Illustration for article titled Tomorrows Kentucky Derby will be slower, smaller, greener
Graphic: Old Forester

For the past 146 years, the Kentucky Derby has been held on the first Saturday of May with only one exception: 1945. That year the race had been scheduled for May 5, a date that ended up smack dab in the final days of World War II as Germany and its European allies began to surrender to the Allied forces; Adolf Hitler died on April 30 and V-E Day occurred on May 8. Though the race could have been held immediately after the surrender of the Axis powers, the horse trainers requested a few additional weeks to get their horses back into racing shape. The 71st Kentucky Derby was postponed to June 9, when Hoop Jr. won the the blanket of roses with a time of two minutes and seven seconds.

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In the absence of the thrill of the most exciting two minutes in sports, Kentuckians spent the first Saturday in May finding their thrills about ten miles away at the Jefferson County Armory at the first (and only) Kentucky Turtle Derby. Organized by local sports reporters from the Courier Journal and Louisville Times, the event drew in 6,500 spectators, who put $11,483 in bets on the day’s eight 20-foot races. (That’s $164,663 in 2020 dollars.) In the night’s final race—the Derby—Broken Spring emerged victorious, smoking his competitors with an official time of one minute and twenty seconds. Though a thrilling event that raised a remarkable amount of money for polio-stricken children, the Kentucky Turtle Derby never happened again. Until tomorrow.

The coronavirus pandemic has forced the second postponement in the Kentucky Derby’s history (tentatively rescheduled for September 5), but to keep its spirit alive on the first Saturday in May, Old Forester Mint Julep—the official drink of the Kentucky Derby—has chosen to resurrect the Turtle Derby, and will be broadcasting to fans around the world via YouTube. The event will incorporate several authentic Kentucky Derby themes and traditions, with Triple Crown horse racing announcer Larry Collmus calling the race remotely, and bugler Steve Buttleman—a 23-year veteran of Churchill Downs—kicking off the race from the comfort of his own home. The festivities begin tomorrow at 7 p.m., with the turtles taking off on a race for glory at 7:05. (For you gambling folk, pre-race odds will be announced prior to the turtles taking their mark.)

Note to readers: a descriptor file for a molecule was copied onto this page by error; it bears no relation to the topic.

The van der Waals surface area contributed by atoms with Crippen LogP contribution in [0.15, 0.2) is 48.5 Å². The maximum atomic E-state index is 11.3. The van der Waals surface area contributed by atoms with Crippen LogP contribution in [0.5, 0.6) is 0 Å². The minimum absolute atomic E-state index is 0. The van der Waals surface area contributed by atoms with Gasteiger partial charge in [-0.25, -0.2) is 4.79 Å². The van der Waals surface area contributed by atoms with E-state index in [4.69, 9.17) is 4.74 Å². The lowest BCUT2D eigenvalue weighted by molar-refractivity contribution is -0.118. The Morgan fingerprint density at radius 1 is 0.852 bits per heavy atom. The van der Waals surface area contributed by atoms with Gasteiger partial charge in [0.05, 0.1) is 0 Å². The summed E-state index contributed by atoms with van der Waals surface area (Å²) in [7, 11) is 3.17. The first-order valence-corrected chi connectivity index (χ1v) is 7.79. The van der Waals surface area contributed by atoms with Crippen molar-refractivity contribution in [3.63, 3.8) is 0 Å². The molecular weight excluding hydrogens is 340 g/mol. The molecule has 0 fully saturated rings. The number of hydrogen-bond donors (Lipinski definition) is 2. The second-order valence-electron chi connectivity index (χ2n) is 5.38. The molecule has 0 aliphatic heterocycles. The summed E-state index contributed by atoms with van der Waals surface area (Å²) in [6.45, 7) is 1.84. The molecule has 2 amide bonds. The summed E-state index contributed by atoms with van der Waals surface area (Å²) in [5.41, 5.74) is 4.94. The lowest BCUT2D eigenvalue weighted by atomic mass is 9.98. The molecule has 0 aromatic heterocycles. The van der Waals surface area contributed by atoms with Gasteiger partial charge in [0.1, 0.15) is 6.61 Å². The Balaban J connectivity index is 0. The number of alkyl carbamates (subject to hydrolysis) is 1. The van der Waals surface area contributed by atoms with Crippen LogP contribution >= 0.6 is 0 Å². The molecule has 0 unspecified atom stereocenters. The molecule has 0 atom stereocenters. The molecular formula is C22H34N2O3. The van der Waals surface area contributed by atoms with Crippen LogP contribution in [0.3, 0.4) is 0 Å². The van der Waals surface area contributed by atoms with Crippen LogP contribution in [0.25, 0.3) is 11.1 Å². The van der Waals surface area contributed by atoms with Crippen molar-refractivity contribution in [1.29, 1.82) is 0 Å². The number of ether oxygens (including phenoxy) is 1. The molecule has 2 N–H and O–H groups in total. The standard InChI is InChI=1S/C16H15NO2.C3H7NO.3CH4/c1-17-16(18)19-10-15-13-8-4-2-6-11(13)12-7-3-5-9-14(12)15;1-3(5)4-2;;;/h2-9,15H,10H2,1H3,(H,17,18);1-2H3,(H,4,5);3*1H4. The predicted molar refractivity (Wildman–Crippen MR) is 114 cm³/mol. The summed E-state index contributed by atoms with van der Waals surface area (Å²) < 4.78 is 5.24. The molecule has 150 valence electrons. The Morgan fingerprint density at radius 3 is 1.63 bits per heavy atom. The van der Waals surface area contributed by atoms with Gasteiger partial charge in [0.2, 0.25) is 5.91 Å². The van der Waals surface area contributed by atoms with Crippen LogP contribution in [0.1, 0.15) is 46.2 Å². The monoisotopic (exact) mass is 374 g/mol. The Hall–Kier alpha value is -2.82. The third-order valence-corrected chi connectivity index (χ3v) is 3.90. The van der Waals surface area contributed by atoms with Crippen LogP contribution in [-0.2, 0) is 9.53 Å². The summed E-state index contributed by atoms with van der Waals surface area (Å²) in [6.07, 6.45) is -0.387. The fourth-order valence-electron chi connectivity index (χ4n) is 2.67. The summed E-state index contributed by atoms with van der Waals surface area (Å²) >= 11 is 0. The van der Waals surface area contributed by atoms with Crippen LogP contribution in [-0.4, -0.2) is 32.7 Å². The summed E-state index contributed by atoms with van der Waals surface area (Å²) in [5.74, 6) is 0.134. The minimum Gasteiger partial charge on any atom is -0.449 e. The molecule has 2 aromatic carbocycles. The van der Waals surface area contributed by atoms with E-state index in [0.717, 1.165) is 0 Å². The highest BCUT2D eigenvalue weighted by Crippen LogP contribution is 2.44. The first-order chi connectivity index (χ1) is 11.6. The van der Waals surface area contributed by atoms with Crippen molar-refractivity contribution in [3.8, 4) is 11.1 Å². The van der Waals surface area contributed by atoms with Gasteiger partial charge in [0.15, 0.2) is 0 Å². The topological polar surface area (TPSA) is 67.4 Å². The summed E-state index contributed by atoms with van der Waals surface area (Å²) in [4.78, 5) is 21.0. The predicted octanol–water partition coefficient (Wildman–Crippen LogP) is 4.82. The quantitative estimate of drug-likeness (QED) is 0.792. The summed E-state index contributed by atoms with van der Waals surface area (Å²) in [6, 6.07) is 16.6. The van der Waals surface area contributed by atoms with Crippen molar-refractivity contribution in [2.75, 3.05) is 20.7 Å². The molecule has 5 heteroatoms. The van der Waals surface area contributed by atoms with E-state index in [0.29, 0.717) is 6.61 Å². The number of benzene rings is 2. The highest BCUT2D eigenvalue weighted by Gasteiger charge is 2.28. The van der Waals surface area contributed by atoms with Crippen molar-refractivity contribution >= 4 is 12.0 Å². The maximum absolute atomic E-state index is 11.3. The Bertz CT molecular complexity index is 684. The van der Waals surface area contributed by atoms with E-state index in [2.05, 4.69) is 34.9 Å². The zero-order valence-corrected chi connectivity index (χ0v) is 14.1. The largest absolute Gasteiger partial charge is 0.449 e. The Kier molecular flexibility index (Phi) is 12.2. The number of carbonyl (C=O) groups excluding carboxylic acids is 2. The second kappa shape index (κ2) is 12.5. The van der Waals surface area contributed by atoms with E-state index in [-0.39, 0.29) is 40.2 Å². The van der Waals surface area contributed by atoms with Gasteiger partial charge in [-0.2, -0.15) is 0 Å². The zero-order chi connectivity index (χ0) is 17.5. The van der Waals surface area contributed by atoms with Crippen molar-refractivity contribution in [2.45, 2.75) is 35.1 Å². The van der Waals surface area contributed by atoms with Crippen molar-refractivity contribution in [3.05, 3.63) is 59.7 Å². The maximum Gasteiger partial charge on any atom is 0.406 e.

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As a part of the Kentucky Turtle Derby, Old Forester is encouraging those who tune in to consider donating to the Hospitality Industry Emergency Relief Fund. Parent company Brown-Forman will match dollar-for-dollar every donation, up to $100,000.

Allison Robicelli is The Takeout staff writer, a former professional chef, author of three books, and The People's Hot Pocket Princess. Questions about recipes/need cooking advice? Tweet @Robicellis.

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